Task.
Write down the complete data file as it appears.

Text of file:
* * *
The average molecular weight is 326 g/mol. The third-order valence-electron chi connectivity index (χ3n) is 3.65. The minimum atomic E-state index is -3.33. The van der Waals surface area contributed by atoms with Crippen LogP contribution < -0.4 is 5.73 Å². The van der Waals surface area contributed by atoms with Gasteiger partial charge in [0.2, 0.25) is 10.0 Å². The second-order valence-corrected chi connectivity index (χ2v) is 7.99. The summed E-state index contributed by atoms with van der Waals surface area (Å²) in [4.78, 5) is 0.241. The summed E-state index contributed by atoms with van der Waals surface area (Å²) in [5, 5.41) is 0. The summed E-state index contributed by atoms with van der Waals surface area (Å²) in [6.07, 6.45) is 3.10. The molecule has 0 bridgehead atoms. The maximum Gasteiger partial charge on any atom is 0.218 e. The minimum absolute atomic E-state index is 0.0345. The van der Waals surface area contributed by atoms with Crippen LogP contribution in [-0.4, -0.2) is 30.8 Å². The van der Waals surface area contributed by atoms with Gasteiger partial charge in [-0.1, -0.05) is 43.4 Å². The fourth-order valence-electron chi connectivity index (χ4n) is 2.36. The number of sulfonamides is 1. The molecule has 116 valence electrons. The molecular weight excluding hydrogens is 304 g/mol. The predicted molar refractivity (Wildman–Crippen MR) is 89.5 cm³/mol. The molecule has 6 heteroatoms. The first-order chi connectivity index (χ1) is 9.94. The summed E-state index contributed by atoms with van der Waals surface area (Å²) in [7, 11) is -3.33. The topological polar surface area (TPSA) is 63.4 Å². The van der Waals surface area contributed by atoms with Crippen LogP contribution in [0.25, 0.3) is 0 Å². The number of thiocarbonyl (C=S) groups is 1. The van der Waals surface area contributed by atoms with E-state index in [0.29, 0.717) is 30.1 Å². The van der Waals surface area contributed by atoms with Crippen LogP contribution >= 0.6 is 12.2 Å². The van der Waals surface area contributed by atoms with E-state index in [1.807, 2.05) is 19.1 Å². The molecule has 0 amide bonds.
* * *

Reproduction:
The average molecular weight is 326 g/mol. The third-order valence-electron chi connectivity index (χ3n) is 3.65. The minimum atomic E-state index is -3.33. The van der Waals surface area contributed by atoms with Crippen LogP contribution < -0.4 is 5.73 Å². The van der Waals surface area contributed by atoms with Gasteiger partial charge in [0.2, 0.25) is 10.0 Å². The second-order valence-corrected chi connectivity index (χ2v) is 7.99. The summed E-state index contributed by atoms with van der Waals surface area (Å²) in [4.78, 5) is 0.241. The summed E-state index contributed by atoms with van der Waals surface area (Å²) in [5, 5.41) is 0. The summed E-state index contributed by atoms with van der Waals surface area (Å²) in [6.07, 6.45) is 3.10. The molecule has 0 bridgehead atoms. The maximum Gasteiger partial charge on any atom is 0.218 e. The minimum absolute atomic E-state index is 0.0345. The van der Waals surface area contributed by atoms with Crippen LogP contribution in [-0.4, -0.2) is 30.8 Å². The van der Waals surface area contributed by atoms with Gasteiger partial charge in [-0.1, -0.05) is 43.4 Å². The fourth-order valence-electron chi connectivity index (χ4n) is 2.36. The number of sulfonamides is 1. The molecule has 116 valence electrons. The molecular weight excluding hydrogens is 304 g/mol. The predicted molar refractivity (Wildman–Crippen MR) is 89.5 cm³/mol. The molecule has 6 heteroatoms. The first-order chi connectivity index (χ1) is 9.94. The summed E-state index contributed by atoms with van der Waals surface area (Å²) in [7, 11) is -3.33. The topological polar surface area (TPSA) is 63.4 Å². The van der Waals surface area contributed by atoms with Crippen LogP contribution in [0.25, 0.3) is 0 Å². The number of thiocarbonyl (C=S) groups is 1. The van der Waals surface area contributed by atoms with E-state index in [0.29, 0.717) is 30.1 Å². The van der Waals surface area contributed by atoms with Crippen LogP contribution >= 0.6 is 12.2 Å². The van der Waals surface area contributed by atoms with E-state index in [1.807, 2.05) is 19.1 Å². The molecule has 0 amide bonds.